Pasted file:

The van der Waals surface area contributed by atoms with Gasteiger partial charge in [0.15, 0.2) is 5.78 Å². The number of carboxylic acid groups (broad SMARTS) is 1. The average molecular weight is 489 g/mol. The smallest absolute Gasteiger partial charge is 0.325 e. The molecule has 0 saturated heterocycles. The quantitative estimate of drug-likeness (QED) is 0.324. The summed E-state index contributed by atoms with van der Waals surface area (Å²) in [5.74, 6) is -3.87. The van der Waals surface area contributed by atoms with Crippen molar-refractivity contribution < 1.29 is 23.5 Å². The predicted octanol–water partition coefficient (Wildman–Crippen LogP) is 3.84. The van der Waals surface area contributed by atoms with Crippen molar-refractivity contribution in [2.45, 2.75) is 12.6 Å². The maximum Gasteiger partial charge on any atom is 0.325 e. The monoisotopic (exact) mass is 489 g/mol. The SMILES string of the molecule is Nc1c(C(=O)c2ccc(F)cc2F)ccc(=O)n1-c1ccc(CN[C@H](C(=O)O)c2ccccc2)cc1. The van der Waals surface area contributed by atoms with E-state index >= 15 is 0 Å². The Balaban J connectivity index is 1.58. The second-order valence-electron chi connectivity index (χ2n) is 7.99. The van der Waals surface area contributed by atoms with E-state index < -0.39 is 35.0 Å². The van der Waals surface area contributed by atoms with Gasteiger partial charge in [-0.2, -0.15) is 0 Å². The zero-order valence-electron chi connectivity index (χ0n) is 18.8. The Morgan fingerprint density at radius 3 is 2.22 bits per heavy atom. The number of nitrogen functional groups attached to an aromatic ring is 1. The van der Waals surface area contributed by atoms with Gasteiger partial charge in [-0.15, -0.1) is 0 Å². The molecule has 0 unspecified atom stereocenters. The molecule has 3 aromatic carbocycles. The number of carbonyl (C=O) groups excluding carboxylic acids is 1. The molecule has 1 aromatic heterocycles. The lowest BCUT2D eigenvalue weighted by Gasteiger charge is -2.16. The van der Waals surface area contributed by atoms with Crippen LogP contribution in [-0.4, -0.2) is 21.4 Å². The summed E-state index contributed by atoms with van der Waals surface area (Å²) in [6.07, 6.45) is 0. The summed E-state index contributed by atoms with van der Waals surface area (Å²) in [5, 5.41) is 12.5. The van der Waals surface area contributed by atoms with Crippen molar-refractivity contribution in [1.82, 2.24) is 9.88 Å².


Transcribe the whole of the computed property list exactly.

The van der Waals surface area contributed by atoms with Gasteiger partial charge in [0.15, 0.2) is 5.78 Å². The number of carboxylic acid groups (broad SMARTS) is 1. The average molecular weight is 489 g/mol. The smallest absolute Gasteiger partial charge is 0.325 e. The molecule has 0 saturated heterocycles. The quantitative estimate of drug-likeness (QED) is 0.324. The summed E-state index contributed by atoms with van der Waals surface area (Å²) in [5.74, 6) is -3.87. The van der Waals surface area contributed by atoms with Crippen molar-refractivity contribution < 1.29 is 23.5 Å². The predicted octanol–water partition coefficient (Wildman–Crippen LogP) is 3.84. The van der Waals surface area contributed by atoms with Crippen molar-refractivity contribution in [2.45, 2.75) is 12.6 Å². The maximum Gasteiger partial charge on any atom is 0.325 e. The monoisotopic (exact) mass is 489 g/mol. The SMILES string of the molecule is Nc1c(C(=O)c2ccc(F)cc2F)ccc(=O)n1-c1ccc(CN[C@H](C(=O)O)c2ccccc2)cc1. The van der Waals surface area contributed by atoms with E-state index >= 15 is 0 Å². The Balaban J connectivity index is 1.58. The second-order valence-electron chi connectivity index (χ2n) is 7.99. The van der Waals surface area contributed by atoms with E-state index < -0.39 is 35.0 Å². The van der Waals surface area contributed by atoms with Gasteiger partial charge in [-0.2, -0.15) is 0 Å². The zero-order valence-electron chi connectivity index (χ0n) is 18.8. The Morgan fingerprint density at radius 3 is 2.22 bits per heavy atom. The number of nitrogen functional groups attached to an aromatic ring is 1. The van der Waals surface area contributed by atoms with Gasteiger partial charge in [-0.15, -0.1) is 0 Å². The molecule has 0 unspecified atom stereocenters. The molecule has 3 aromatic carbocycles. The number of carbonyl (C=O) groups excluding carboxylic acids is 1. The molecule has 1 aromatic heterocycles. The lowest BCUT2D eigenvalue weighted by Gasteiger charge is -2.16. The van der Waals surface area contributed by atoms with Crippen LogP contribution in [-0.4, -0.2) is 21.4 Å². The summed E-state index contributed by atoms with van der Waals surface area (Å²) in [6.07, 6.45) is 0. The summed E-state index contributed by atoms with van der Waals surface area (Å²) in [5, 5.41) is 12.5. The van der Waals surface area contributed by atoms with Crippen molar-refractivity contribution in [1.82, 2.24) is 9.88 Å².